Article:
- Uncle Ben's Rice
:"Not to be confused with the
Uncle Bencharacter from Spider-Mancomics."
Uncle Ben is a brand name for parboiled (“converted”)
riceand related food products. Owned by Mars, Inc. in the U.S. by its subsidiary Masterfoods, the brand was first used by a company called Converted Rice Inc. which was later bought by Mars. It is based in Houston, Texas.
Uncle Ben’s rice was first marketed in 1943 and was the top-selling rice in the
United Statesfrom 1950 until the 1990s. [Palmeri, Christopher. [http://www.forbes.com/forbes/1999/1213/6414178a.html “Wake Up, Mars!”] " Forbes." (December 13, 1999)]
South Carolinaplanters were unable to make their rice crops thrive, “slaves from West Africa’s rice region tutored planters in growing the crop.” [cite book|author=Carney, Judith A.|year=2002|title=Black Rice: The African Origins of Rice Cultivation in the Americas| publisher= Harvard University Press|id=ISBN 0-674-00834-0] In the American South, whites once commonly referred to elderly black men as "uncle" even though they were not blood relatives. During the later 20th century, this was considered patronizing and demeaning and was widely deprecated. Moreover, during the 1940s, black peoplewere popularly associated with rice. In the later 1800s, African-Americans were often featured as company mascots for agricultural and other products in the United States. This kind of market branding has continued, though to a lesser extent, into the 21st century.
Uncle Ben’s products carry the image of an elderly
African-Americanman dressed in a bow tie, perhaps meant to imply a domestic servant in the Aunt Jemimatradition, or maybe a Chicago maitre d’hotel named Frank Brown. [Pilgrim, David. “ [http://www.ferris.edu/htmls/news/jimcrow/tom/ The Uncle Tom Caricature] ” " Jim CrowMuseum of Racist Memorabilia". Ferris State University. (December 2000)] [Kendrix, Moss H. [http://www.prmuseum.com/kendrix/trinity.html “The Advertiser’s Holy Trinity: Aunt Jemima, Rastus, and Uncle Ben”] "Moss H. Kendrix, A Retrospective". The Museum of Public Relations. (2006)] According to Mars, Uncle Ben was an African-American rice grower in Texasknown for the quality of his rice. Gordon L. Harwell, an entrepreneur who had supplied rice to the armed forces in World War II, chose the name "Uncle Ben’s" as a means to expand his marketing efforts to the general public. [Mars, Incorporated. [http://web.archive.org/web/20060427094526/http://www.unclebens.com/about.aspx “About Uncle Ben’s”] (2005, archived at the Internet Archiveon April 27, 2006)] The Mars company has not supplied any further biographical detail about the Uncle Ben persona.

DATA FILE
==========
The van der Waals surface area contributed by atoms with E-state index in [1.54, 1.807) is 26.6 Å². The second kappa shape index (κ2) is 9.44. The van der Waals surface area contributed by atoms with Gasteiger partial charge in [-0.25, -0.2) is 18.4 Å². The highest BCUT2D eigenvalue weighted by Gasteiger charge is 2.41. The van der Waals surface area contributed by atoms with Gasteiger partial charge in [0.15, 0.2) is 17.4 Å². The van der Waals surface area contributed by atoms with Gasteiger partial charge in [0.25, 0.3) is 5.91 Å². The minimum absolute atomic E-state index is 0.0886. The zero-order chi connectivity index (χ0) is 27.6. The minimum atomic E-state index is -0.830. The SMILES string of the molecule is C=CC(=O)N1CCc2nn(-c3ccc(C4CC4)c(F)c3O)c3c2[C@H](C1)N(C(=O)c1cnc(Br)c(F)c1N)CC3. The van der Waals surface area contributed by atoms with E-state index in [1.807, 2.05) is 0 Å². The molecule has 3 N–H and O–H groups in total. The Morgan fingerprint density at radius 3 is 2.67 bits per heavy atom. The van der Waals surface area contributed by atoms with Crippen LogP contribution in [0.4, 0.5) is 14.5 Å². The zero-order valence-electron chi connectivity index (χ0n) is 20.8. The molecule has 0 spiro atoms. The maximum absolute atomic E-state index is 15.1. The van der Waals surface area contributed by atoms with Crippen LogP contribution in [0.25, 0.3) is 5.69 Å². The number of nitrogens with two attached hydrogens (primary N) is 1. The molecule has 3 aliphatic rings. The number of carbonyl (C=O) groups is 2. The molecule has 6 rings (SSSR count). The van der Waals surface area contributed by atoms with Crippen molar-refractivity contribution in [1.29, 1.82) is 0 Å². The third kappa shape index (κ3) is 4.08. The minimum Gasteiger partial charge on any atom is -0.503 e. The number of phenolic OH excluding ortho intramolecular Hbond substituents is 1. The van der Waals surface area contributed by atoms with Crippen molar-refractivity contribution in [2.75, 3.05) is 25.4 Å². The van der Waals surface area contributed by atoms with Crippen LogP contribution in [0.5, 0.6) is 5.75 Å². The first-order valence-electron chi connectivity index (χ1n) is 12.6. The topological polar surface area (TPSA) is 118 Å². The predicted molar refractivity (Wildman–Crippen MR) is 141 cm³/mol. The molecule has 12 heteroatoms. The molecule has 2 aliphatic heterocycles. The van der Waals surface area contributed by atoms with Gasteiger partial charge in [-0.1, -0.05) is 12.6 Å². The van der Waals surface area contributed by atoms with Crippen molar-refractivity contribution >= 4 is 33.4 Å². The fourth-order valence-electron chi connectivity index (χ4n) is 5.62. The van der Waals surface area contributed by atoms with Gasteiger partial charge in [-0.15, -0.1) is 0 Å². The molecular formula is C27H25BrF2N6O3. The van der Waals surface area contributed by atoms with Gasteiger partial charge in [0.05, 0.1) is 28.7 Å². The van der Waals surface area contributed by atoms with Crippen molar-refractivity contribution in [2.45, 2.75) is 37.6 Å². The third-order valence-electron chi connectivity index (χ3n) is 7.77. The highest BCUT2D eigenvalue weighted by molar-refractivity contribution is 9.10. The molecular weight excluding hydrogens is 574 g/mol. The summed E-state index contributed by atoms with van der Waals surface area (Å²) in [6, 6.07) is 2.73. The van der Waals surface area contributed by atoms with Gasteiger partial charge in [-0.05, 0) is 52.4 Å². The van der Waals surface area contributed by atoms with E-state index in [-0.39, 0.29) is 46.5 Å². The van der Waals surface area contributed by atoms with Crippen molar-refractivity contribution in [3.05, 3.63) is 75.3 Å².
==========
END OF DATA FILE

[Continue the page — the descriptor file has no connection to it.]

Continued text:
Uncle Ben's promotion
After 61 years as a servant/ maitre d’hotel/ farmer, in March 2007 Uncle Ben's image was "promoted" to the "chairman of the board" by a new advertising campaign designed to distance the brand from its stereotyped iconography depicting a domestic servant.Elliott, Stuart. [http://www.nytimes.com/2007/03/30/business/media/30adco.html?ex=1176782400&en=fac51117ccc2daa5&ei=5070 “Uncle Ben, Board Chairman”] "
New York Times". (March 30, 2007, retrieved April 16, 2007)] A visit to the company website revealed a set of impressive double doors and a plaque reading "Chairman." The doors open to reveal an upper-executive style office overlaid with a welcome message from Uncle Ben which begins, "Hello, I'm Uncle Ben." The name plate on the desk also reads "Chairman" and a portrait of the iconic marketing image hangs on the back wall. The boardroom is interactive, allowing visitors to click on sundry objects for additional information.
* [http://www.unclebens.com/ Official Web site of Uncle Ben's brand]
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